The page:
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Movie Reviews from a Christian Family Friendly Entertainment

Stuart Little 2: As Entertaining as Its Predecessor

  • Holly McClure Movie Reviewer
  • 2002 6 Jun
  • COMMENTS
<I>Stuart Little 2</I>: As Entertaining as Its Predecessor

Stuart Little 2 - PG

Best for: Children of all ages and the child in all adults .

The plot: Stuart (Michael J. Fox) has enjoyed living with his new family for the past two years. He shares a room with big brother George (Jonathan Lipnicki) and adores his father (Hugh Laurie) and mother (Geena Davis). But when a new baby begins getting all the family attention, mom gets a little too protective and George spends more time with his friends than with Stuart, Stuart begins to feel neglected and lonely, with only the family cat Snowbell (voice of Nathan Lane) to keep him company.

One day an injured bird named Margalo (Griffith) lands in Stuart's car, and the two quickly becomes friends. What Stuart doesn't realize is that Margalo is actually a reluctant spy for the Falcon (voice of James Woods), sent to steal whatever is valuable in the Little's home. Margalo doesn't really want to spy for Falcon but fears for her life if she doesn't. She reluctantly agrees to steal a ring for him, then leaves without saying goodbye. Stuart believes the Falcon has abducted her. With the help of Snowbell and his friend Monty (voice of Steve Zahn), he sets out to find and rescue her.

The good: This is what family entertainment is all about! I enjoyed this wonderful blend of live-action and CGI effects, which results in a beautiful, entertaining, funny and believable world. I love the look of this movie! Fox is just as perfect in this one as he was the first, and the verbal sparring between Stuart and Snowbell are my favorite parts. Griffith's voice is likewise perfect for the part of Stuart's friend. That she was a bird (and not another mouse) made the plot more interesting.

I appreciate a story that deals with issues kids can relate to and (hopefully) learn from. This one has several, including friendship, bravery, guilt about lying and stealing, being different from others, loneliness and keeping promises. Family issues include parental disagreement over how to raise a child, children lying to their parents, respecting family members and how big hearts can come in small sizes. If you want a light-hearted, adventure that will appeal to all ages, take the family to see one of the better family films of the summer.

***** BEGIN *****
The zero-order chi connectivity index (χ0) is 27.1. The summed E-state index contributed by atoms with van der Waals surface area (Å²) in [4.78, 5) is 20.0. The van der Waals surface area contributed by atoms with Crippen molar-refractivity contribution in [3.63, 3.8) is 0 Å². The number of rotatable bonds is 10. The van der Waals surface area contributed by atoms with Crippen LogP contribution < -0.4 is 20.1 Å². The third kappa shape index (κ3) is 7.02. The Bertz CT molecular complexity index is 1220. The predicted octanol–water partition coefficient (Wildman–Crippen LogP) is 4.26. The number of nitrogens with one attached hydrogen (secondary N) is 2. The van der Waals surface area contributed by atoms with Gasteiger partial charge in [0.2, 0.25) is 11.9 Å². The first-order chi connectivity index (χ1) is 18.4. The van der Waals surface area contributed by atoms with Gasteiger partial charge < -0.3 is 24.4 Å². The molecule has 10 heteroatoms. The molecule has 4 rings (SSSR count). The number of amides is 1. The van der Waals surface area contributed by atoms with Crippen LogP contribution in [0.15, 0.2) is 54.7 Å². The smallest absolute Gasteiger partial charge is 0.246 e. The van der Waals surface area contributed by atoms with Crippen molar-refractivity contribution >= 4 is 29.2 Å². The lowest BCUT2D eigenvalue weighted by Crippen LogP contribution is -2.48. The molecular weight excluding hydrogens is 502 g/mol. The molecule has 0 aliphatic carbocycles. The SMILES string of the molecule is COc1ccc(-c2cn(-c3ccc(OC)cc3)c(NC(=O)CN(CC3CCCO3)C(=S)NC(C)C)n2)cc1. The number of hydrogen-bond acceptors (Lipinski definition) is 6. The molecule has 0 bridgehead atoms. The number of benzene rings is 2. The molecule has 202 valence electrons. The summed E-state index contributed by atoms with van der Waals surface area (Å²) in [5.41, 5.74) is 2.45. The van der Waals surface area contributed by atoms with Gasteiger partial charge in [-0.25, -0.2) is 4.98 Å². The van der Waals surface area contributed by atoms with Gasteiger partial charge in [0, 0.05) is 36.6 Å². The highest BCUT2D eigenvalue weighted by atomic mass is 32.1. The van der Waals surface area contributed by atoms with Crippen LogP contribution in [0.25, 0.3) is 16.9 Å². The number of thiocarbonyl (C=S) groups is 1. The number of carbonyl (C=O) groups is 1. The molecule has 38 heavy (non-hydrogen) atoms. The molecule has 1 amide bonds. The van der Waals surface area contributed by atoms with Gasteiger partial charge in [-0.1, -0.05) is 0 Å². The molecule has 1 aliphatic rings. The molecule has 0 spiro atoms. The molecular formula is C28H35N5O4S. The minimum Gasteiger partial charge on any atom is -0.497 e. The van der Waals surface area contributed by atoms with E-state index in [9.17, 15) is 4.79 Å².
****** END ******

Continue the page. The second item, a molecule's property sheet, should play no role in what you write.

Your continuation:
The bad: There are several situations or issues parents may want to discuss with their younger children afterwards. George tells white lies about Stuart's whereabouts to keep their parents in the dark. Stuart's parents have different opinions about how to raise Stuart (she's overprotective while he's optimistic). Margalo and Falcon are accomplices in crime. Many children will relate to the emotions and problems Stuart has about being left out of activities. Some parents may feel like Snowbell's sarcasm and bathroom humor are a little much, but most of it is the kind of dialogue kids have heard before.

Offensive language and behavior: Lots of sarcastic comments, mild crude dialogue and some bathroom humor (Margalo is inside a paint can and tells Snowbell she's "in the can." Snowbell mistakes that for bathroom slang and says he'll wait.) Part of the cover-up for Stuart involves George (and his friends) telling white lies about Stuart's whereabouts to his parents. Margalo steals Mrs. Little's ring but eventually has a change of heart. Stuart lies to Snowbell to manipulate him into helping him find Margalo.

Sexual situations: A few scenes of a husband and wife in bed together, but nothing sexual tales place. Davis wears a nightgown that shows cleavage and wears a couple of other outfits that reveal cleavage and bare shoulders.

Violence: Several chase scenes with lots of scary action and intense situations involving Stuart and Margalo. The Falcon is a menacing and mean villain who tries to injure and/or kill other characters as he flies and chases after them. His scenes (as well as other brief violence) might be suspenseful or intense to younger children. Stuart threatens the Falcon with a bow and arrow if he doesn't tell him where Margalo is. One scene shows the Falcon dropping Stuart from the top of a tall building, but Stuart ends up landing in a garbage truck and is not hurt.

Parental guidance: If you enjoyed the first movie you'll probably like this one even better (parents were laughing as much as the kids.) What really impressed me were the younger children, who sat glued to their seats through the entire movie, enthralled with the characters and seemingly engrossed in the plot. Parents, some scenes with the Falcon threatening Stuart may be too intense for nightmare-prone little ones.

It's a wrap: I enjoyed Stuart Little 2 as much as the first one. It's the perfect summer movie for the whole family to see together!